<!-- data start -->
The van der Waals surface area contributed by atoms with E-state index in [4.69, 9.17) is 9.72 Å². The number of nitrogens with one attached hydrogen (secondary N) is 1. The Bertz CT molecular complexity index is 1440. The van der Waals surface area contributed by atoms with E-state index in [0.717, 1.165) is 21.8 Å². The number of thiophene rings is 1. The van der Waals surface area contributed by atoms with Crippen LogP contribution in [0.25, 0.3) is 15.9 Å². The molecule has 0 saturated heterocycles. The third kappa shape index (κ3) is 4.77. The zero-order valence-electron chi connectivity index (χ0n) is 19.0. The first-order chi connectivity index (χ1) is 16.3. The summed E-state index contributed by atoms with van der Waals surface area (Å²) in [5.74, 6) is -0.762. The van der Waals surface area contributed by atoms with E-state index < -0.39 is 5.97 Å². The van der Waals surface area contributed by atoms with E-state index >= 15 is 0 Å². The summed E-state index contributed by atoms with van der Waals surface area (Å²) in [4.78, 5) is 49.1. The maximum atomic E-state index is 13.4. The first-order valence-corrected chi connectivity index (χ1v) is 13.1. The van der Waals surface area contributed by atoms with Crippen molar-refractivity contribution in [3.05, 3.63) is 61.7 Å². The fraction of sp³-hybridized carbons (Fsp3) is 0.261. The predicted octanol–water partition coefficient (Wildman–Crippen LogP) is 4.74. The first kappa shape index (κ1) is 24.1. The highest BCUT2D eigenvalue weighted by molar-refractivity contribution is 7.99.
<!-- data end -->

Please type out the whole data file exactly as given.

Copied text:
The van der Waals surface area contributed by atoms with E-state index in [4.69, 9.17) is 9.72 Å². The number of nitrogens with one attached hydrogen (secondary N) is 1. The Bertz CT molecular complexity index is 1440. The van der Waals surface area contributed by atoms with E-state index in [0.717, 1.165) is 21.8 Å². The number of thiophene rings is 1. The van der Waals surface area contributed by atoms with Crippen LogP contribution in [0.25, 0.3) is 15.9 Å². The molecule has 0 saturated heterocycles. The third kappa shape index (κ3) is 4.77. The zero-order valence-electron chi connectivity index (χ0n) is 19.0. The first-order chi connectivity index (χ1) is 16.3. The summed E-state index contributed by atoms with van der Waals surface area (Å²) in [5.74, 6) is -0.762. The van der Waals surface area contributed by atoms with E-state index < -0.39 is 5.97 Å². The van der Waals surface area contributed by atoms with E-state index >= 15 is 0 Å². The summed E-state index contributed by atoms with van der Waals surface area (Å²) in [4.78, 5) is 49.1. The maximum atomic E-state index is 13.4. The first-order valence-corrected chi connectivity index (χ1v) is 13.1. The van der Waals surface area contributed by atoms with Crippen molar-refractivity contribution in [3.05, 3.63) is 61.7 Å². The fraction of sp³-hybridized carbons (Fsp3) is 0.261. The predicted octanol–water partition coefficient (Wildman–Crippen LogP) is 4.74. The first kappa shape index (κ1) is 24.1. The highest BCUT2D eigenvalue weighted by molar-refractivity contribution is 7.99.